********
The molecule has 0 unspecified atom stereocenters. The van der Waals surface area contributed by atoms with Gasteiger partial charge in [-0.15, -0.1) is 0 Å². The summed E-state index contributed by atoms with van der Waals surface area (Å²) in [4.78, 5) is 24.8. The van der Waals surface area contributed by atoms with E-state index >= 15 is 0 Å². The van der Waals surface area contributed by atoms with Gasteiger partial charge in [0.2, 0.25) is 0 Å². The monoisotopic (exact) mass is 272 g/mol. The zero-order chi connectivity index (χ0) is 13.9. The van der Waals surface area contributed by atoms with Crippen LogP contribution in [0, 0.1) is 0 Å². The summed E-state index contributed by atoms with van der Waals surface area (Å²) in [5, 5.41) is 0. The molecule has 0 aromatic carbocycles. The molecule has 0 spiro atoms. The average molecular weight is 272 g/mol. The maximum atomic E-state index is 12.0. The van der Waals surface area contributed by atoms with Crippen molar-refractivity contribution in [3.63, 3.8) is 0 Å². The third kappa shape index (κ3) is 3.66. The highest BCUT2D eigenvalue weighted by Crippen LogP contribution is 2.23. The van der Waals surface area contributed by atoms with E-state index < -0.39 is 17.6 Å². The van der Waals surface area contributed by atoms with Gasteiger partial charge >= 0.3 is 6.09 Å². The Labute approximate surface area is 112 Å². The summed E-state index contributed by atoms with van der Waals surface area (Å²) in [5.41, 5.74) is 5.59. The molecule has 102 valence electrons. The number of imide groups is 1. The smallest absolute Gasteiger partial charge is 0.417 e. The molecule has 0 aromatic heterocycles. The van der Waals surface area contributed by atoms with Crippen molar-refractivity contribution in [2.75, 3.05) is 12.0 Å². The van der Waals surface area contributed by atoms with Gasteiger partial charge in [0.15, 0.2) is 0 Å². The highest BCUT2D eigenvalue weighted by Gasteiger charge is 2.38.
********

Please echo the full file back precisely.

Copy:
The molecule has 0 unspecified atom stereocenters. The van der Waals surface area contributed by atoms with Gasteiger partial charge in [-0.15, -0.1) is 0 Å². The summed E-state index contributed by atoms with van der Waals surface area (Å²) in [4.78, 5) is 24.8. The van der Waals surface area contributed by atoms with E-state index >= 15 is 0 Å². The van der Waals surface area contributed by atoms with Gasteiger partial charge in [0.2, 0.25) is 0 Å². The monoisotopic (exact) mass is 272 g/mol. The zero-order chi connectivity index (χ0) is 13.9. The van der Waals surface area contributed by atoms with Crippen LogP contribution in [0, 0.1) is 0 Å². The summed E-state index contributed by atoms with van der Waals surface area (Å²) in [5, 5.41) is 0. The molecule has 0 aromatic carbocycles. The molecule has 0 spiro atoms. The average molecular weight is 272 g/mol. The maximum atomic E-state index is 12.0. The van der Waals surface area contributed by atoms with Crippen molar-refractivity contribution in [3.63, 3.8) is 0 Å². The third kappa shape index (κ3) is 3.66. The highest BCUT2D eigenvalue weighted by Crippen LogP contribution is 2.23. The van der Waals surface area contributed by atoms with E-state index < -0.39 is 17.6 Å². The van der Waals surface area contributed by atoms with Gasteiger partial charge >= 0.3 is 6.09 Å². The Labute approximate surface area is 112 Å². The summed E-state index contributed by atoms with van der Waals surface area (Å²) in [5.41, 5.74) is 5.59. The molecule has 102 valence electrons. The number of imide groups is 1. The smallest absolute Gasteiger partial charge is 0.417 e. The molecule has 0 aromatic heterocycles. The van der Waals surface area contributed by atoms with Crippen molar-refractivity contribution in [2.75, 3.05) is 12.0 Å². The van der Waals surface area contributed by atoms with Gasteiger partial charge in [0.15, 0.2) is 0 Å². The highest BCUT2D eigenvalue weighted by Gasteiger charge is 2.38.